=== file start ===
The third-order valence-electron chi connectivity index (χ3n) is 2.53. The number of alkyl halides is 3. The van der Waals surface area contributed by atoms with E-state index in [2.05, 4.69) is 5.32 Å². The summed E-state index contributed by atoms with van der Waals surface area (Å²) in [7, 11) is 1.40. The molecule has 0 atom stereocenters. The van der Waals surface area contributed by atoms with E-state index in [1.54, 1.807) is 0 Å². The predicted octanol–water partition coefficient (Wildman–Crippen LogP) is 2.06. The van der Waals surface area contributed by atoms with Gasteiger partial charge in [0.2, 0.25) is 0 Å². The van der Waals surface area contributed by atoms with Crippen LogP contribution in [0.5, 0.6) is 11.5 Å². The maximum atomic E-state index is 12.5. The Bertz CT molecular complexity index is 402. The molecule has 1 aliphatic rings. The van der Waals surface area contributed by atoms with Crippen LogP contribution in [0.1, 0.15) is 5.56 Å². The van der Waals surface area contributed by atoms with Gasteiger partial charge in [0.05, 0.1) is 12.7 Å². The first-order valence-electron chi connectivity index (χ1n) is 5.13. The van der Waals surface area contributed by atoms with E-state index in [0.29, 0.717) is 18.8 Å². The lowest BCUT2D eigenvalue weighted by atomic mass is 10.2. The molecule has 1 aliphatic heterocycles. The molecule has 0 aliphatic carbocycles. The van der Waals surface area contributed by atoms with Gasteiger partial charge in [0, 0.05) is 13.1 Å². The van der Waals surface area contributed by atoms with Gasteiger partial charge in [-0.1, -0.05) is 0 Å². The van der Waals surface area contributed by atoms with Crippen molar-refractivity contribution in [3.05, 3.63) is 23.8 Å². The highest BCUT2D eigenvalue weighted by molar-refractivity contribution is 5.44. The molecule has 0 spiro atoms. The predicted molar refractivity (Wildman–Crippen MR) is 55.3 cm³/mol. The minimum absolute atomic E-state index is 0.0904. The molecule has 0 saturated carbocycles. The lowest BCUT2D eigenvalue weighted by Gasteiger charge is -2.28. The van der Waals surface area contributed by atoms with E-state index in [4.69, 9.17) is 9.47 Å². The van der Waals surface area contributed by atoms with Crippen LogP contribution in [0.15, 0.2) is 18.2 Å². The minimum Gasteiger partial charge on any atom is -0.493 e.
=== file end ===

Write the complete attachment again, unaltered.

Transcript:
The third-order valence-electron chi connectivity index (χ3n) is 2.53. The number of alkyl halides is 3. The van der Waals surface area contributed by atoms with E-state index in [2.05, 4.69) is 5.32 Å². The summed E-state index contributed by atoms with van der Waals surface area (Å²) in [7, 11) is 1.40. The molecule has 0 atom stereocenters. The van der Waals surface area contributed by atoms with E-state index in [1.54, 1.807) is 0 Å². The predicted octanol–water partition coefficient (Wildman–Crippen LogP) is 2.06. The van der Waals surface area contributed by atoms with Gasteiger partial charge in [0.2, 0.25) is 0 Å². The van der Waals surface area contributed by atoms with Crippen LogP contribution in [0.5, 0.6) is 11.5 Å². The maximum atomic E-state index is 12.5. The Bertz CT molecular complexity index is 402. The molecule has 1 aliphatic rings. The van der Waals surface area contributed by atoms with Crippen LogP contribution in [0.1, 0.15) is 5.56 Å². The van der Waals surface area contributed by atoms with Gasteiger partial charge in [0.05, 0.1) is 12.7 Å². The first-order valence-electron chi connectivity index (χ1n) is 5.13. The van der Waals surface area contributed by atoms with E-state index in [0.29, 0.717) is 18.8 Å². The lowest BCUT2D eigenvalue weighted by atomic mass is 10.2. The molecule has 1 aliphatic heterocycles. The molecule has 0 aliphatic carbocycles. The van der Waals surface area contributed by atoms with Gasteiger partial charge in [0, 0.05) is 13.1 Å². The van der Waals surface area contributed by atoms with Gasteiger partial charge in [-0.1, -0.05) is 0 Å². The van der Waals surface area contributed by atoms with Crippen molar-refractivity contribution in [3.05, 3.63) is 23.8 Å². The highest BCUT2D eigenvalue weighted by molar-refractivity contribution is 5.44. The molecule has 0 spiro atoms. The predicted molar refractivity (Wildman–Crippen MR) is 55.3 cm³/mol. The minimum absolute atomic E-state index is 0.0904. The molecule has 0 saturated carbocycles. The lowest BCUT2D eigenvalue weighted by Gasteiger charge is -2.28. The van der Waals surface area contributed by atoms with E-state index in [4.69, 9.17) is 9.47 Å². The van der Waals surface area contributed by atoms with Crippen LogP contribution in [0.15, 0.2) is 18.2 Å². The minimum Gasteiger partial charge on any atom is -0.493 e.